This exploratory research will evaluate an alternative parallel non-von Neumann architecture class (Continuum Computer Architecture or CCA) in order to open new opportunities to extreme parallelism not available through conventional practices while mitigating current challenges to efficiency by means of fine grain hardware structures related to communication latency, synchronization overheads, adaptive contention avoidance, fault tolerance, and energy suppression. An advanced cellular architecture is to be derived such that the global emergent behavior will exhibit the properties of general-purpose parallel execution by means of local rules and high replication. Local rules will be based on a combination of dataflow and actors semantics with a reference tree implementation of a virtual global address space. This strategy reverses the common architecture priority of ALU utilization to stress memory bandwidth and data movement time and energy costs. Instead, ALU availability is emphasized. Beyond the local operation, global operation is guided by the experimental ParalleX execution model to govern resource management and task scheduling, and impose user-friendly programming model. Micro-benchmarks derived from computational kernels of existing applications will be applied to analysis of CCA behavior over a range of scientific computing algorithms (including climate, linear algebra, and graph problems). The proposed Phase I research is a stepping stone intended to inform the design and development of the future optimized custom silicon structures composing the Smart Memory Accelerators to be deployed in NASA data centers alongside the conventional supercomputing hardware. An important characteristic of CCA is the simplicity and uniformity of the computing structures that makes the CMOS implementation feasible to a small engineering team. If successful, this research will minimize the user’s time to solution, and increase the scale and complexity of executed problems.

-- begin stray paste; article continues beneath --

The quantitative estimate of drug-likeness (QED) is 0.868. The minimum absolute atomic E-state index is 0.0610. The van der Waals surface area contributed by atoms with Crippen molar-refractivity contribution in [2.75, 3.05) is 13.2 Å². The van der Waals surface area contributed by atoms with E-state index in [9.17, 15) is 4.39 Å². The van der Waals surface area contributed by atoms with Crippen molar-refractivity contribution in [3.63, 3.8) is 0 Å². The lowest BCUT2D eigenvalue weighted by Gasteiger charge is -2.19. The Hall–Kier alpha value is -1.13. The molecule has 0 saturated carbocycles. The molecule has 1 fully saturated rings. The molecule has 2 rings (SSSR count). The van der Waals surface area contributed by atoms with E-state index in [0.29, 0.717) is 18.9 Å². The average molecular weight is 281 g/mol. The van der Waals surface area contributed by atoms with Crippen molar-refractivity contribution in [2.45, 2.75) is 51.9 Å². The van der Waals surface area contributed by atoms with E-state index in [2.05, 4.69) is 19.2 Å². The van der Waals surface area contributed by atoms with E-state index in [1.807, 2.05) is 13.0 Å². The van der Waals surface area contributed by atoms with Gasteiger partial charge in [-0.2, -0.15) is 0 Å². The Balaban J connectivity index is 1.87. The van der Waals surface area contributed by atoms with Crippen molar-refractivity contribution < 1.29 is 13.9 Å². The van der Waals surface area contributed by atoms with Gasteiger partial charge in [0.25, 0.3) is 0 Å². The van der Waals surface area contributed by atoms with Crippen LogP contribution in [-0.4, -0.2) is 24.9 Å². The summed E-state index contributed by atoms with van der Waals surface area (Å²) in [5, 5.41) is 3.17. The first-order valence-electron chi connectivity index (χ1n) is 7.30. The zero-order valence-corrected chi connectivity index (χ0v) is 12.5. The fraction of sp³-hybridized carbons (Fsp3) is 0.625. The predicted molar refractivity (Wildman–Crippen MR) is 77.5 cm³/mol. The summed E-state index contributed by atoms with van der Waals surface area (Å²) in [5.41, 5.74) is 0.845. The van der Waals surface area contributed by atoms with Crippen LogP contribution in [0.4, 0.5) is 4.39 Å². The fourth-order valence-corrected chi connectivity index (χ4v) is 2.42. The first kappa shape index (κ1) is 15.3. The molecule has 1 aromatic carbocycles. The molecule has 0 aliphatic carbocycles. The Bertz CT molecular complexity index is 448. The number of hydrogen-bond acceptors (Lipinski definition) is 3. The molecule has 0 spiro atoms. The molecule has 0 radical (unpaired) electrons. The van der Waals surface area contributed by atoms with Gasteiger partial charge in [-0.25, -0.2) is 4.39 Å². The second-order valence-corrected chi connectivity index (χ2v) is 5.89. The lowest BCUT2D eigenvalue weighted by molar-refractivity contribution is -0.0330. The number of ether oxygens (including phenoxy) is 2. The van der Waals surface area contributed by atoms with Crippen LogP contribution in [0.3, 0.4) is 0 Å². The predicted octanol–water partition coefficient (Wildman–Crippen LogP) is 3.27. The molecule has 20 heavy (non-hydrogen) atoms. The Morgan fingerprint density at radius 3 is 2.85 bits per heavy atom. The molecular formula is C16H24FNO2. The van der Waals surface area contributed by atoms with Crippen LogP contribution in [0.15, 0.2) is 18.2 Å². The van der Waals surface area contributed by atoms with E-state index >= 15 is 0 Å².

Potential NASA applications include the CFD Utility Software Library, NAS parallel benchmarks, ARC2D, Cart3D, and INS3D. NASA applications involving systems of sparse linear equations are ideal for the smart memory accelerator.
There are four specific non-NASA software applications targeted for CCA: the Community Earth System Model (CESM), the Graph500 breadth first search kernel, the High Performance Linpack kernel, and the High Performance Conjugate Gradients kernel. Using CESM, smart memory architecture has the potential allow a jump in model resolution from ~100 km to ~20 km in the US Global Forecast System.